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Jack Day-CM2c, John Peterson-B2c and Curtis Stenson-WT2c are pictured in an
official U. S. Navy photo following their safe return to the United
States after the loss of their ship, the USS BUSH, on April 6, 1945. All three
men hailed from Seattle, Washington. All three were part of the ship's
Each of these men were part of the BUSH commissioning crew of May 10, 1943. On commissioning date, Day and Stenson had ratings of Seaman 2nd Class, while Peterson's rating was Seaman 1st Class. Peterson had previously served aboard the attack oiler USS NEOSHO (AO-23) and survived her sinking on May 7, 1942 during the Battle of the Coral Sea.
Left to right above:
John Peterson-B2c, Jack Day-CM2c, Curtis Stenson-WT3c
Regarding the ship’s early days, Jack Day remembers, "I and the Shipfitter
were on the ship every day; weeks before the crew came aboard, getting the
damage control and fire fighting equipment on line. On her shakedown cruise,
we hit some heavy weather out of San Fran. Most of the crew was sick, except
for Lt. Sechrist and I. We were securing stores. He left and came back and
said, "Can you steer?" "Just small boats, but sure I can". We went to the bridge
and I relieved Ray Mayhugh who had been on the wheel for 4-5 hours. This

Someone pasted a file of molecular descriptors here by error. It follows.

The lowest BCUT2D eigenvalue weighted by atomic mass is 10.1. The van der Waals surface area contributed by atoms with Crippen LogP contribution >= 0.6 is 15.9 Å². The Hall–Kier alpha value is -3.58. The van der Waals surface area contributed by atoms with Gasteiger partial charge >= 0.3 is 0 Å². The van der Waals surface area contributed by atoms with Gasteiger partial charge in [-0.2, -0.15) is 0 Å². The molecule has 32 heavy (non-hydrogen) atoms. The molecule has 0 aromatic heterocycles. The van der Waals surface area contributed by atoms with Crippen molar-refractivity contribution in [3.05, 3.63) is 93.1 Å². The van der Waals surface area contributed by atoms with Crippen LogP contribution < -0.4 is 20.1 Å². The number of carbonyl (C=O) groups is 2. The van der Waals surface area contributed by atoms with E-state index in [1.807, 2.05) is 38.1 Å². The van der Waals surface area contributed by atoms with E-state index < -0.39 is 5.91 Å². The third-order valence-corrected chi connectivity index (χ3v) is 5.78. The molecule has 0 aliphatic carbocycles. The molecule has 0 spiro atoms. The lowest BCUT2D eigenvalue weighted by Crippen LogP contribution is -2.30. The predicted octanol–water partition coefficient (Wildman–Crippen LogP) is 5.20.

became my watch station for almost a year."
Day became the ship’s carpenter’s mate and diver. As such, he was very familiar with the overall ship. His duties included 'sounding the ship' – which meant testing various compartments throughout the ship to make sure her hull remained watertight and seaworthy. This was a twice a day task for him. Day’s battle station was as part of the forward repair party. During general quarters, the forward repair party was stationed near the forward smoke stack. Their job was to help mend the ship as quickly as possible in the event of battle damage.
The photo above accompanied May 1945 newspaper articles from unidentified Seattle area newspapers. These clippings included then "fresh memories" from Jack Day and John Peterson about the sinking of their ship. Day and Peterson were quoted as making the following comments.
Day went on to recall, "I vaguely remember being picked up, being put in a bunk and given a shot. The next thing I knew I woke up on a hospital ship ... All the burns (cases) were in one hold down in the bottom. From the waist up I was wrapped like a mummy ... holes for eyes, nose and mouth. The corpsmen would pour soup in the mouth hole. The smell down there was unbelievable. I kept thinking 'Oh, for a breath of fresh air'. The second or third night I crawled out, evaded the sentry and made my way topside to the stern, took a deep breath ... the same rotten smell! It was me."
Upon having his bandages removed, Day noted, "The last day I was there they unwrapped me, picked out a cup full of paint and small particles. Skin had sloughed. I was pink as a new baby. I was moved over to the Henrico just as she was getting underway."
Both Day and Stenson were rescued by the LCS(L)-64 and Peterson was picked up by the LCS(L)-24. Once rescue operations were completed, the surviving BUSH medical officer, Lt. George Johnson, listed both Day and Peterson as having been injured and "discharged to duty" following a medical examination and treatment.
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